Friedrich Paulus (Friedrich Wilhelm Ernst Paulus)
BiographyGuxhagen, Hesse, Germany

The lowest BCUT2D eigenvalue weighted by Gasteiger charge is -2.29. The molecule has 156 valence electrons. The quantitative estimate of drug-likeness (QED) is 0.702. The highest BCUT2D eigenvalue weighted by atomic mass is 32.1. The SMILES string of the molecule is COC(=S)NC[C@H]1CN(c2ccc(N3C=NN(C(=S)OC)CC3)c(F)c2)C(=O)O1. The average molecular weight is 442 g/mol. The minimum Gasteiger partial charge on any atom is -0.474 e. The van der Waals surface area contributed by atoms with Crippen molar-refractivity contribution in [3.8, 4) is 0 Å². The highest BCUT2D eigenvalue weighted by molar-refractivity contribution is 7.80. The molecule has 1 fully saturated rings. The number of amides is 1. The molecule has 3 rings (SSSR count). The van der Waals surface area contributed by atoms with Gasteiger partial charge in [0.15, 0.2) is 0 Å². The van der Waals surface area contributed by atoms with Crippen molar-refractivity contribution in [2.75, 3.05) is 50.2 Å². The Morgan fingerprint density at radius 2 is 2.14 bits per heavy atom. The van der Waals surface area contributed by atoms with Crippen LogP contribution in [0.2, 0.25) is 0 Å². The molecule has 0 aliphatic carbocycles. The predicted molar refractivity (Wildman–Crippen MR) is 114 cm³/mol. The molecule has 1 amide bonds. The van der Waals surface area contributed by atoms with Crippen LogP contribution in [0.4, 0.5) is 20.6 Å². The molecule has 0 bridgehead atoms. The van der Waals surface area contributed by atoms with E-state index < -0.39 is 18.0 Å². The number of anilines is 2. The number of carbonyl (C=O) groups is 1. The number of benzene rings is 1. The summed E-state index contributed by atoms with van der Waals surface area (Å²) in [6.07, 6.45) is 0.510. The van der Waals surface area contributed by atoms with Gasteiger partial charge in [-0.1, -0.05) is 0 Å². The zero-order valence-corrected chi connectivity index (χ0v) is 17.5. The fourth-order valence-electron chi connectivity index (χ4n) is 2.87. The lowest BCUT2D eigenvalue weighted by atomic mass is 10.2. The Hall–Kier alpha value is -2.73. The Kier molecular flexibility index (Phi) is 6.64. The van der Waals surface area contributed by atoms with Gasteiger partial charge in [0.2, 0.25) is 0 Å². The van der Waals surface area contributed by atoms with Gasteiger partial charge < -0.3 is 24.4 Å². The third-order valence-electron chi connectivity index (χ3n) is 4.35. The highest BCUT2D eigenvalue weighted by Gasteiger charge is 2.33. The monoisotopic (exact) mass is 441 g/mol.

Fredrich von Paulus was born in Germany in 1890 and joined the military academy in Berlin when he was around 18. He rose through the ranks from private to officer within 20 years. When World War II broke out in 1939, he was a member of the German general staff, a position he held during the 1940 invasion of France. In September 1940 he was appointed Quartermaster General of the General Staff. In 1942 he was promoted to Colonel-General and given command of the German 6th Army for the summer drive in the south of Russia, which started in June. Read more... was an experienced and capable staff officer, but only an average field commander who was intimidated by his superiors, and who fatally underestimated the Russian strength at Stalingrad, where his men were drawn into savage and costly street fighting by defending Russian troops. On November 19, 1942, the Soviets began a counteroffensive aimed at recapturing Stalingrad and trapping the 6th Army--about 270,000 strong--within the city. Von Paulus followed orders to stay put rather than to break out of the encirclement. For over two months he and his men were forced further and further back into the city by the rapidly increasing numbers of Soviet troops, while their supply lines were slowly being cut off, resulting in severe shortages of everything from food to clothes to ammunition. During the siege Adolf Hitler promoted von Paulus to General and announced that he was awarding him the Iron Cross for his stubborn defense. He also ordered von Paulus to fight to the last man and not to surrender one German soldier or piece of equipment to the Russians. On January 30, 1943, with the imminent defeat of the 6th Army at hand, Hitler promoted von Paulus to Field Marshal, stating that no German commander of that rank had ever surrendered. However, the very next day von Paulus surrendered the remnants of the once powerful 6th Army, now reduced to demoralized, starving, freezing, ill and half-clothed soldiers, to the Russians. He spent the remainder of the war under house arrest near Moscow while his men were marched off to harsh Soviet POW camps, from which only a very few survived. After the war ended von Paulus remained for a few years as a prisoner in the USSR until his release in 1947. Prior to his release he was brought to Germany to testify in the Nuremberg war crimes tribunal, and gave testimony against many of the Nazi officials on trial there. After his release from Russian custody von Paulus, by now sympathetic to communism, retired to East Germany, where he died in 1957.